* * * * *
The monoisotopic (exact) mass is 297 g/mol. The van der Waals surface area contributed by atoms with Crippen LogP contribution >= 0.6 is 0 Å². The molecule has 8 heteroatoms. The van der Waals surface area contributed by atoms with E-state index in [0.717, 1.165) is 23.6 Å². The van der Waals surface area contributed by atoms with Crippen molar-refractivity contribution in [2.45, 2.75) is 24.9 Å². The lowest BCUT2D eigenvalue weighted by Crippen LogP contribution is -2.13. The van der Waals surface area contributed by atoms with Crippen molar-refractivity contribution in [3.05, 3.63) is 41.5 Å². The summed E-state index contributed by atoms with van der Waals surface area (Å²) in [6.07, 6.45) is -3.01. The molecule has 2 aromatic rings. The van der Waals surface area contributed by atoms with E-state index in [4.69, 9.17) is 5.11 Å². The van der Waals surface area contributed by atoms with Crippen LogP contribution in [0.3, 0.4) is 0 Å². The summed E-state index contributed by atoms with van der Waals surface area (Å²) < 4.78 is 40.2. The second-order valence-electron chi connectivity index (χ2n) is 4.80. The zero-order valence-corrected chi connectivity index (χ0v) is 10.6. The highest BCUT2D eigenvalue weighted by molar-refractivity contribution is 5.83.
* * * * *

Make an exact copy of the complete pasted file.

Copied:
The monoisotopic (exact) mass is 297 g/mol. The van der Waals surface area contributed by atoms with Crippen LogP contribution >= 0.6 is 0 Å². The molecule has 8 heteroatoms. The van der Waals surface area contributed by atoms with E-state index in [0.717, 1.165) is 23.6 Å². The van der Waals surface area contributed by atoms with Crippen molar-refractivity contribution in [2.45, 2.75) is 24.9 Å². The lowest BCUT2D eigenvalue weighted by Crippen LogP contribution is -2.13. The van der Waals surface area contributed by atoms with Crippen molar-refractivity contribution in [3.05, 3.63) is 41.5 Å². The summed E-state index contributed by atoms with van der Waals surface area (Å²) in [6.07, 6.45) is -3.01. The molecule has 2 aromatic rings. The van der Waals surface area contributed by atoms with E-state index in [4.69, 9.17) is 5.11 Å². The van der Waals surface area contributed by atoms with Crippen LogP contribution in [0.3, 0.4) is 0 Å². The summed E-state index contributed by atoms with van der Waals surface area (Å²) < 4.78 is 40.2. The second-order valence-electron chi connectivity index (χ2n) is 4.80. The zero-order valence-corrected chi connectivity index (χ0v) is 10.6. The highest BCUT2D eigenvalue weighted by molar-refractivity contribution is 5.83.